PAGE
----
What does this type of development mean for CMR? The Internet’s omnipresence will be dizzying, but the good news is it will allow for more personalized interaction. The bad news is that some companies claiming to be “doing” CRM, but really just targeting customers for special offers, will push what they want to sell to customers wherever they are. My fear is that too many will try to capitalize on that two minutes waiting for the gas tank to fill by flashing more and more generic banner ads, in effect creating more spam.
Firms will be able to capitalize on the Internet being “everywhere you are” to help customers manage the relationship anytime, from anywhere. In the traditional brick-and-mortar retail setting we have always taught sales associates not to greet customers with the phrase, “May I help you?” It made it easy for the customer to say no. Perhaps now, if we’re really trying to let customers manage the relationship, it’s time now to greet that customer who is trying to get something done in his two minutes at the gas station with a cheery, “How may I help you today?”
Some firms are finding new ways to let customers manage the relationship from wherever they are. For example, the Golden Paw, a San Diego luxury boarding resort and spa for pets, does this with Web cams placed throughout its 11,000-square-foot center. They allow customers to log on and see how their pets are during their absence. Customers call it “a nice, comforting feeling.” As trivial as this example may seem, The Golden Paw’s service to customers is a perfect example of CMR in action. They have found a way to empower customers by reacting in real time to customers’ needs.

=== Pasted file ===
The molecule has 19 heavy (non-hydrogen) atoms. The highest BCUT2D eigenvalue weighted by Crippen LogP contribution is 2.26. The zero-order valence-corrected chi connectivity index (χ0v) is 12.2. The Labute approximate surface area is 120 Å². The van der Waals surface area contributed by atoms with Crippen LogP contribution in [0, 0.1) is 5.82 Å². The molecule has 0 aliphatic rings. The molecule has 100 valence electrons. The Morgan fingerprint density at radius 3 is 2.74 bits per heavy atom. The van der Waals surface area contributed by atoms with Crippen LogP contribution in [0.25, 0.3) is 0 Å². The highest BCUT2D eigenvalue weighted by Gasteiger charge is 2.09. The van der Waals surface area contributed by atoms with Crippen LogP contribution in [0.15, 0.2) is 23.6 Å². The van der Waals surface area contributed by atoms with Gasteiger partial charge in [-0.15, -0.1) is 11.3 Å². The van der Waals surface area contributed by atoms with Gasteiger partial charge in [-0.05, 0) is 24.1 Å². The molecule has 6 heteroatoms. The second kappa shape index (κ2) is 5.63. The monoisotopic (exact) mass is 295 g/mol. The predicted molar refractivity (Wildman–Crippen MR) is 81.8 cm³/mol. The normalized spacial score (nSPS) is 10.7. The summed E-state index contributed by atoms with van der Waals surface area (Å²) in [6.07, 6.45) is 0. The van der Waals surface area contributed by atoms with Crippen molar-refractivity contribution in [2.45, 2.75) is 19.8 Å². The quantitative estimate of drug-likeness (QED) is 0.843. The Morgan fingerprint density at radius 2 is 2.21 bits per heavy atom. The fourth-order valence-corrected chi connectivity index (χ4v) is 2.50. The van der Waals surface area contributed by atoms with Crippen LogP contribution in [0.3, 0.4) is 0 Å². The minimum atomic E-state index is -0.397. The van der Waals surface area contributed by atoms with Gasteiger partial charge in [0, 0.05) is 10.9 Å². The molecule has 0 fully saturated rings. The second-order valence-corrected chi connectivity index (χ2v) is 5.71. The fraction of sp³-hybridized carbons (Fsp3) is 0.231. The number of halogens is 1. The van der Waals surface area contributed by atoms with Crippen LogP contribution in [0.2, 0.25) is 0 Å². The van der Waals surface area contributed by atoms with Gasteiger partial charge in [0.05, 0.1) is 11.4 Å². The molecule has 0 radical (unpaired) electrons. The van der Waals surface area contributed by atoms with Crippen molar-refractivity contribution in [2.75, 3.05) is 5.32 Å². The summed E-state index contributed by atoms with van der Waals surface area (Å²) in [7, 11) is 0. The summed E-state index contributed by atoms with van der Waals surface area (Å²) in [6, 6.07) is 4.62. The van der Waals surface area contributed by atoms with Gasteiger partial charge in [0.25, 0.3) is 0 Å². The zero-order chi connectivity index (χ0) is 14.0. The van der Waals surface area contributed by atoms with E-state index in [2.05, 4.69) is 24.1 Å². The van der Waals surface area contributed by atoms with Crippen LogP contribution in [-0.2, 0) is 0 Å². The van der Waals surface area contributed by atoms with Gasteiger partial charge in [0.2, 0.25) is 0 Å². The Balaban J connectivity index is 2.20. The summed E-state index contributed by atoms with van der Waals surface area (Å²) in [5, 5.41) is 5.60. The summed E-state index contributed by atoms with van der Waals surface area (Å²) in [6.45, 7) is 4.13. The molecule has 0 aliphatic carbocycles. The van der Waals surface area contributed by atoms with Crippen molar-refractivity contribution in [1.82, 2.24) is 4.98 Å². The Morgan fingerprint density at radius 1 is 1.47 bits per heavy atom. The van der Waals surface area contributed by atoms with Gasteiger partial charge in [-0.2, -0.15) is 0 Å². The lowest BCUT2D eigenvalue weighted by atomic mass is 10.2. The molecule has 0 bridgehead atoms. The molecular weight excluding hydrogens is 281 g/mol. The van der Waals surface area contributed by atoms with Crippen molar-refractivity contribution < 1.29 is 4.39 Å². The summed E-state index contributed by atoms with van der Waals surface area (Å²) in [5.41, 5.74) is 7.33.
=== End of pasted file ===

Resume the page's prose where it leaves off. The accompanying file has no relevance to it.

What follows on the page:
To meet customers’ current needs we have to have the same memory as the customer. That will require integration of back-office and frontline activities using information originating from and communicating in real time with every other sales and communication channel for that customer. The sources of customer information will include brick-and-mortar stores and offices, sales associates, mail, fax, e-mail, phone, the Web, wireless, and interactive TV. Most companies still have a long way to go for capturing that sort of customer information.
PwC Consulting queried 2,000 global companies and found that:
74 percent said their companies “need to do more” to improve back-to-front integration
64 percent said their companies “need to do more” to integrate data from multiple channels
Only 17 percent regarded back-to-front integration as “achieved”
Only 24 percent rated cross-channel integration as “achieved”
This integration is no longer an option. As customers continue to move from your call center to your Internet interactive channels for control and accessibility, and as their opportunities for interaction become available everywhere they are, your opportunities for CMR expand to influence more of their everyday activities. The “villages” David Brin predicted will become communities of customers where your reputation will be on the line every day. Anything that stands in the way of the customer managing the relationship, anything that hinders customers’ ability to help themselves, will stand out. You won’t have any choice. You will have to reengineer your business processes from the outside in, starting with the customer and the things that will make her life easier.
Kim Peterson, “Look Who’s Watching,” The San Diego Union-Tribune, January 2001, p. C7.
Adam Klaber and Dan Hirschbuehler, “The Alchemy of CRM,” line56 .com, February 9, 2002, p. 3.